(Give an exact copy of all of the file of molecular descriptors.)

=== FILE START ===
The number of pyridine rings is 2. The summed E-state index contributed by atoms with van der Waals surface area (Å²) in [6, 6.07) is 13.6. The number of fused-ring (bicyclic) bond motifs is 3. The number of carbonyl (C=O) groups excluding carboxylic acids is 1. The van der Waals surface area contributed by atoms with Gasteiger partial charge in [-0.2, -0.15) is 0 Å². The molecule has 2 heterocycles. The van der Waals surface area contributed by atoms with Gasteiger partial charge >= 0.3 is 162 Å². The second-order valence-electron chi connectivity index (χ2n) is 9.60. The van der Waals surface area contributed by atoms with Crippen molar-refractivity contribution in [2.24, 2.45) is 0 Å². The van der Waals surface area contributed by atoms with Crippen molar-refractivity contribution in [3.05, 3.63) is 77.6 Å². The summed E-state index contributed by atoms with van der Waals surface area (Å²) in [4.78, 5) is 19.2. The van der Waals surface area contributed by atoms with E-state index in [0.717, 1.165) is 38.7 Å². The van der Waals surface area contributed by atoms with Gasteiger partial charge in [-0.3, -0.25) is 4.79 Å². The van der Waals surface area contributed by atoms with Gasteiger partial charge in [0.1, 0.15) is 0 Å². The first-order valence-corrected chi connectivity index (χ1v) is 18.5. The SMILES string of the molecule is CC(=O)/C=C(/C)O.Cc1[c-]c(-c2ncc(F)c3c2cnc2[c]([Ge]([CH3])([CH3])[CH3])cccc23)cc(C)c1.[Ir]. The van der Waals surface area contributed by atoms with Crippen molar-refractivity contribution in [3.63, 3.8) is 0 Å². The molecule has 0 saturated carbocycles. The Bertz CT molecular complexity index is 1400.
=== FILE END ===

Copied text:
The number of pyridine rings is 2. The summed E-state index contributed by atoms with van der Waals surface area (Å²) in [6, 6.07) is 13.6. The number of fused-ring (bicyclic) bond motifs is 3. The number of carbonyl (C=O) groups excluding carboxylic acids is 1. The van der Waals surface area contributed by atoms with Gasteiger partial charge in [-0.2, -0.15) is 0 Å². The molecule has 2 heterocycles. The van der Waals surface area contributed by atoms with Gasteiger partial charge >= 0.3 is 162 Å². The second-order valence-electron chi connectivity index (χ2n) is 9.60. The van der Waals surface area contributed by atoms with Crippen molar-refractivity contribution in [2.24, 2.45) is 0 Å². The van der Waals surface area contributed by atoms with Crippen molar-refractivity contribution in [3.05, 3.63) is 77.6 Å². The summed E-state index contributed by atoms with van der Waals surface area (Å²) in [4.78, 5) is 19.2. The van der Waals surface area contributed by atoms with E-state index in [0.717, 1.165) is 38.7 Å². The van der Waals surface area contributed by atoms with Gasteiger partial charge in [-0.3, -0.25) is 4.79 Å². The van der Waals surface area contributed by atoms with Gasteiger partial charge in [0.1, 0.15) is 0 Å². The first-order valence-corrected chi connectivity index (χ1v) is 18.5. The SMILES string of the molecule is CC(=O)/C=C(/C)O.Cc1[c-]c(-c2ncc(F)c3c2cnc2[c]([Ge]([CH3])([CH3])[CH3])cccc23)cc(C)c1.[Ir]. The van der Waals surface area contributed by atoms with Crippen molar-refractivity contribution in [3.63, 3.8) is 0 Å². The molecule has 0 saturated carbocycles. The Bertz CT molecular complexity index is 1400.